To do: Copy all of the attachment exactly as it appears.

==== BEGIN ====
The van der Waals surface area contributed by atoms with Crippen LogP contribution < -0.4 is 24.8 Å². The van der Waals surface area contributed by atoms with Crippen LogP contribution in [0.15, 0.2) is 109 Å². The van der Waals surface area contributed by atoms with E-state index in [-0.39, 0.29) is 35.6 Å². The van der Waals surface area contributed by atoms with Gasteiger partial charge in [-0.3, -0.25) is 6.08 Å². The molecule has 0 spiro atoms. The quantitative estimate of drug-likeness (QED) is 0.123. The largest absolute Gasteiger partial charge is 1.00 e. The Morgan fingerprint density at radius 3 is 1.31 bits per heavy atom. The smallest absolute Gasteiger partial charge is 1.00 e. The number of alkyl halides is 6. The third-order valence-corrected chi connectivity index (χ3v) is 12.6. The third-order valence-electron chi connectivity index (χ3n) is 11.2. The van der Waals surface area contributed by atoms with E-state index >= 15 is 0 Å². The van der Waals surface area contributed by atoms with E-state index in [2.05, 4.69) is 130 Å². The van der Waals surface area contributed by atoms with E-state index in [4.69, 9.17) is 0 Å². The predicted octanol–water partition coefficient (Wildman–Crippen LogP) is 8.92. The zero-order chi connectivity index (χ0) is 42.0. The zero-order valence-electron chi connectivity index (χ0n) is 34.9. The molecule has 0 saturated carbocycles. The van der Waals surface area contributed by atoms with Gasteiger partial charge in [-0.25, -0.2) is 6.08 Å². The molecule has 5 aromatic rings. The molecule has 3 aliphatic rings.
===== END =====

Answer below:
The van der Waals surface area contributed by atoms with Crippen LogP contribution < -0.4 is 24.8 Å². The van der Waals surface area contributed by atoms with Crippen LogP contribution in [0.15, 0.2) is 109 Å². The van der Waals surface area contributed by atoms with E-state index in [-0.39, 0.29) is 35.6 Å². The van der Waals surface area contributed by atoms with Gasteiger partial charge in [-0.3, -0.25) is 6.08 Å². The molecule has 0 spiro atoms. The quantitative estimate of drug-likeness (QED) is 0.123. The largest absolute Gasteiger partial charge is 1.00 e. The Morgan fingerprint density at radius 3 is 1.31 bits per heavy atom. The smallest absolute Gasteiger partial charge is 1.00 e. The number of alkyl halides is 6. The third-order valence-corrected chi connectivity index (χ3v) is 12.6. The third-order valence-electron chi connectivity index (χ3n) is 11.2. The van der Waals surface area contributed by atoms with E-state index >= 15 is 0 Å². The van der Waals surface area contributed by atoms with E-state index in [2.05, 4.69) is 130 Å². The van der Waals surface area contributed by atoms with E-state index in [4.69, 9.17) is 0 Å². The predicted octanol–water partition coefficient (Wildman–Crippen LogP) is 8.92. The zero-order chi connectivity index (χ0) is 42.0. The zero-order valence-electron chi connectivity index (χ0n) is 34.9. The molecule has 0 saturated carbocycles. The van der Waals surface area contributed by atoms with Gasteiger partial charge in [-0.25, -0.2) is 6.08 Å². The molecule has 5 aromatic rings. The molecule has 3 aliphatic rings.